How to Respond to a Request for a Child Visitation Modification
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UPDATED: Feb 8, 2020
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When you receive a petition for a child visitation modification, it is imperative you respond according to the instructions contained within the petition. In many states, there are specific forms you must respond with. Those forms must generally be returned both to the parent who sent the petition for change, and also to the court in the district where you and the child reside. Failure to respond could result in you losing the right to contest the change to the agreement.
When a Child Visitation Modification May be Granted
Each state has somewhat different rules regarding how to respond to a petition to modify a custody agreement. Each state also has different rules for when and why a custody agreement may be modified:
- Some states will not permit a change in an agreement for a set period of time after the agreement is made, unless the court believes there is a compelling reason to make a modification. For example, the state of Illinois mandates that a change not be made within 2 years of the original agreement unless there is a reason to believe the child’s physical, mental, emotional or moral health is being endangered.
- Regardless of when the petition for change is made, the court will generally look at whether there has been a material change in circumstances. If something has changed in a substantial and material way, such as one parent wishing to move out of state, or one parent making lifestyle choices that no longer make him or her an appropriate caregiver, then a petition for change may be granted.
- The court will consider whether the current arrangement is working and how the child is coping within the agreement that is in place. The court will also consider if there have been any other changes to the living situation of either parent that change their original calculation as to the best interests of the child.
However, in any case, the court will consider whether it is in the best interests of the child to make the child visitation modification.
The Best Interests of the Child
To determine whether a child visitation modification is in the best interests of the child, the court will look at several key factors:
- If one parent is continually withholding the visitation rights of the other, if the child is being alienated from his other parent because of consistent badmouthing of that parent (called parental alienation), or if one parent is otherwise doing something that harms the child or the child’s relationship with the other parent, the court may consider a child visitation modification to be necessary.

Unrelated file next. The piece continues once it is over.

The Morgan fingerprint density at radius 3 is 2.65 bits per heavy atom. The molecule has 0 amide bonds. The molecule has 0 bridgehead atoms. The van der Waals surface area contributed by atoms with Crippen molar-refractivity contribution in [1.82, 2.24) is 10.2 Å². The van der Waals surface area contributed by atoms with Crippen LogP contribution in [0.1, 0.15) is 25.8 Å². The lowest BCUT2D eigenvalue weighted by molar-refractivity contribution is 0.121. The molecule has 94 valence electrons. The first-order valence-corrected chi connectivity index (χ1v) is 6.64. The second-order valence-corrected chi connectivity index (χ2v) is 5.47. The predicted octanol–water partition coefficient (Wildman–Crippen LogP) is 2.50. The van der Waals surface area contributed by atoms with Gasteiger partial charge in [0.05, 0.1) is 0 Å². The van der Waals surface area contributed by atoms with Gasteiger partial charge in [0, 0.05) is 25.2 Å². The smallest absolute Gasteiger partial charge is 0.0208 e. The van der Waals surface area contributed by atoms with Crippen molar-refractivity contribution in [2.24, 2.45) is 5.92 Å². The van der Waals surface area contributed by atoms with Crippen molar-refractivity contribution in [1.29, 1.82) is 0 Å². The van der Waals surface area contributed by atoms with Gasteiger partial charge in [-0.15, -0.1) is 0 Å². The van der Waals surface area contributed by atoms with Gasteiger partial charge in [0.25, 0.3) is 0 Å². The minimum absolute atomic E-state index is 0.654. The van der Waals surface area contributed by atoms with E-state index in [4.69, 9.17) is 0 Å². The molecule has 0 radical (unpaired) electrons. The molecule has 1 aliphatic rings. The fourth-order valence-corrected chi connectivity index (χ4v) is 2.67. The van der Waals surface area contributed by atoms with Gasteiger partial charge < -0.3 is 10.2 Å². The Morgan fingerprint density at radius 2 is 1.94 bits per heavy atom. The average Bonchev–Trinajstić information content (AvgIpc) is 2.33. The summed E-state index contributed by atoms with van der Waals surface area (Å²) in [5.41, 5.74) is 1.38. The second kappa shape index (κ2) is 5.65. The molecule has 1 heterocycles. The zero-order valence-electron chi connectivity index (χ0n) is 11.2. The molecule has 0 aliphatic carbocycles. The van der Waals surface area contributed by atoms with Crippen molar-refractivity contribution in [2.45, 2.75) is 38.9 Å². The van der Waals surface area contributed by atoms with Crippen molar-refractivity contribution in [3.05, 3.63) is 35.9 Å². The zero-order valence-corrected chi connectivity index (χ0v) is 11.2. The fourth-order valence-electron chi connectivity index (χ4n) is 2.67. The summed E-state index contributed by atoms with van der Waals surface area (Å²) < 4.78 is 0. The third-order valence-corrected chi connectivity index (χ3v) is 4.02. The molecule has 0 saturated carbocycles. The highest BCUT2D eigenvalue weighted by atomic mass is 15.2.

- If the living arrangement or environment of either parent has changed, either for better or worse, the court may make a child visitation modification. For example, if the non-custodial parent had originally been granted limited visitation rights because s/he was unable to prove a stable home, the court may consider positive changes that s/he has made and grant greater visitation rights. On the other hand, if the custodial parent has done something to make a child’s environment less stable, or if the custodial parent can no longer provide financial or emotional support to the child, then this can also indicate a change is in order.
What You Can Do to Stop a Child Visitation Modification
To stop the child visitation modification from being made after you receive notification of a petition for change, the first step is to respond to the change using the forms required by your state. If you are unsure what forms you need to file, call the court clerk of the local court that initially set the visitation schedule for information. Often, the other parent is required to send you the forms that you need to return when you are given a copy of that parent’s request for the child visitation modification. Check the papers you were given or sent by the other parent for forms and instructions right away.
A hearing is typically scheduled after the forms are submitted. At this hearing, you will need to make arguments to the judge as to why the modification is not appropriate or why there has been no material change in circumstances that would warrant the change. The other side may also make arguments and the court will make a determination as to whether a change is in order.
When you receive notification of a request for a child visitation modification, the very first thing you should do is call a lawyer. Your attorney can help you to understand how best to proceed, and can assist you in gathering the information and evidence necessary to show that modification is not appropriate in light of your circumstances.